He has expressed desire and initiated potential legislative action to help alleviate this high financial burden to Grand County families, a move strongly supported by Commissioners Merrit Linke and Kris Manguso. “I’m 100 percent behind it,” said Manguso of the effort. “Anything we can do to drop health care costs in the county.”
Commissioners were also treated to a number of final presentations from participants in the County’s 2017 Summer Intern Program. The program was re-implemented this year by Manager Staab, after last year’s budget cuts created a concern that it was too expensive.
“The intern program is an investment in our futures, giving youth an educational and development opportunity to learn about community service,” Staab says enthusiastically. “With this two months of experience, hopefully, they will become interested in government and public service as they pursue their own professional careers.”
This year’s program employed nine students, five from Middle Park, three from West Grand, and one college student, in various departments around the county. Seven have given the required presentation, sharing some of the experiences they have had and lessons they have learned.
Some of the students acknowledged a direct connection to their planned futures, such as Alyssa Fawkes, who interned in the Coroner’s Office for the summer. “I learned a lot about the decomposition of bodies, which was really interesting,” said the recent Middle Park graduate who is headed to Colorado Mountain College in Steamboat to study chemistry and pathology in the fall.
Similarly, Caitlin Davis, a Middle Park junior and someday physician’s assistant, spent her summer with EMS. “Working at EMS is a great place to start learning and a great first step to my future career,” she presented. “I got to sit in on some classes to start learning early and learn to work as a team and in a mature environment.”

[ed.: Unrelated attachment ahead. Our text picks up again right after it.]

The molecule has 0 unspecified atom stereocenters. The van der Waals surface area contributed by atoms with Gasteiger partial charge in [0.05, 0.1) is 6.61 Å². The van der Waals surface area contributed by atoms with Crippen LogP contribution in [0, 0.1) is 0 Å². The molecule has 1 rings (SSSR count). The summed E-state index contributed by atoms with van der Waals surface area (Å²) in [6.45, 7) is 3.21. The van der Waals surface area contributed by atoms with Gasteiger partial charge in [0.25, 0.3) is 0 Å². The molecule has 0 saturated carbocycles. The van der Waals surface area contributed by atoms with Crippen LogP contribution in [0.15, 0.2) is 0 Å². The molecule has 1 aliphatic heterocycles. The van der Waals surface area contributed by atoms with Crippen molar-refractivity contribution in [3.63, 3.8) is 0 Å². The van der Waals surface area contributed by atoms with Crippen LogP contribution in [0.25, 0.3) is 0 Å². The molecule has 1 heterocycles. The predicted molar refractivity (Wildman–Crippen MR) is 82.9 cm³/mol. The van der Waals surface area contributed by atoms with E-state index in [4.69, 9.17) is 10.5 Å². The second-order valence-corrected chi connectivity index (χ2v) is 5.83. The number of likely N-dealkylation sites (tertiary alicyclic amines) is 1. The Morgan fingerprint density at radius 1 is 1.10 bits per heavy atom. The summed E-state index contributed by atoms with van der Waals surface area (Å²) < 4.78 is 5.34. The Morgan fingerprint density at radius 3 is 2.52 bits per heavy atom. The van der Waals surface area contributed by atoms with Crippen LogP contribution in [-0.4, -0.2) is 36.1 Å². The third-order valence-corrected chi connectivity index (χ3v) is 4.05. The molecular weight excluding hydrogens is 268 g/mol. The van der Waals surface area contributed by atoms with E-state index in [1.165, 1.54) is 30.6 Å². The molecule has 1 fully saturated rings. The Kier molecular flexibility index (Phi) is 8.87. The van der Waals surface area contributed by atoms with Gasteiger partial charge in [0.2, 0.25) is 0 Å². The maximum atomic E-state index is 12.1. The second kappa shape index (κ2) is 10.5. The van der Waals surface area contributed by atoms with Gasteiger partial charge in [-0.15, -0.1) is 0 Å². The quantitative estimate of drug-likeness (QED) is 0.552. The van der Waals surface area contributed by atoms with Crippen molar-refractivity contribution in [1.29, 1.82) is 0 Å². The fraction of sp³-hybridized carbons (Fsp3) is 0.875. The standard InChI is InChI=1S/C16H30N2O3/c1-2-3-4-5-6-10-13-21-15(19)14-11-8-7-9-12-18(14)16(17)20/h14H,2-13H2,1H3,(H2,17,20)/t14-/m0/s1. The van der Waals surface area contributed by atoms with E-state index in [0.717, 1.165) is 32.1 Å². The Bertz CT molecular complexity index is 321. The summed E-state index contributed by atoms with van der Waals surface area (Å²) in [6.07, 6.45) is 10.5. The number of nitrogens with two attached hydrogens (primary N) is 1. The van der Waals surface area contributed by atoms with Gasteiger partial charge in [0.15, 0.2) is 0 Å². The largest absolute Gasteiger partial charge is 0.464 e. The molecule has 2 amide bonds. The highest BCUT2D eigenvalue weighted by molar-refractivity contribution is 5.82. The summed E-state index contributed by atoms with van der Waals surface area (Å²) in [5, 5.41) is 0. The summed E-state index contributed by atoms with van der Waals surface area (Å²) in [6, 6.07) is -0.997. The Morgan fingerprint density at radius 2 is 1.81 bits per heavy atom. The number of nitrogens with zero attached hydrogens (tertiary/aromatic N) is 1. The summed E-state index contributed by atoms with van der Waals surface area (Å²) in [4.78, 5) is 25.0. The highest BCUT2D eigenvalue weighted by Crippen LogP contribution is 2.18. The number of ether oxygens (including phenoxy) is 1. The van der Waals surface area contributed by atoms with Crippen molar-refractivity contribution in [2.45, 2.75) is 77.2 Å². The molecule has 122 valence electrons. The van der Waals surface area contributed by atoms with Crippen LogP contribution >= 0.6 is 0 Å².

Others, like Avery Mutch and Nelson Oxley, reported learning wide-ranging skills that would help them in any future they pursue. Mutch, an intern at the Animal Shelter, laughed about “Life Lessons with Rich,” referring to staff member Rich Rotter. But joking aside, she said he taught her to do things right the first time, think about who else would be affected by her work, and that personal safety always comes first. Working with the IT department, Oxley said he learned to be on time, to respect others, and to ask questions if you don’t know what to do.
All of the students stressed their appreciation of the program. “It was a great opportunity,” said Gabby Willson, a recent West Grand graduate who worked at the CSU Extension Hall and County Fairgrounds and who will attend Laramie Community College on a basketball scholarship in the fall. “I learned to expect the unexpected, to be flexible with changes, and that going outside of your comfort zone allowed for the best teaching moments.”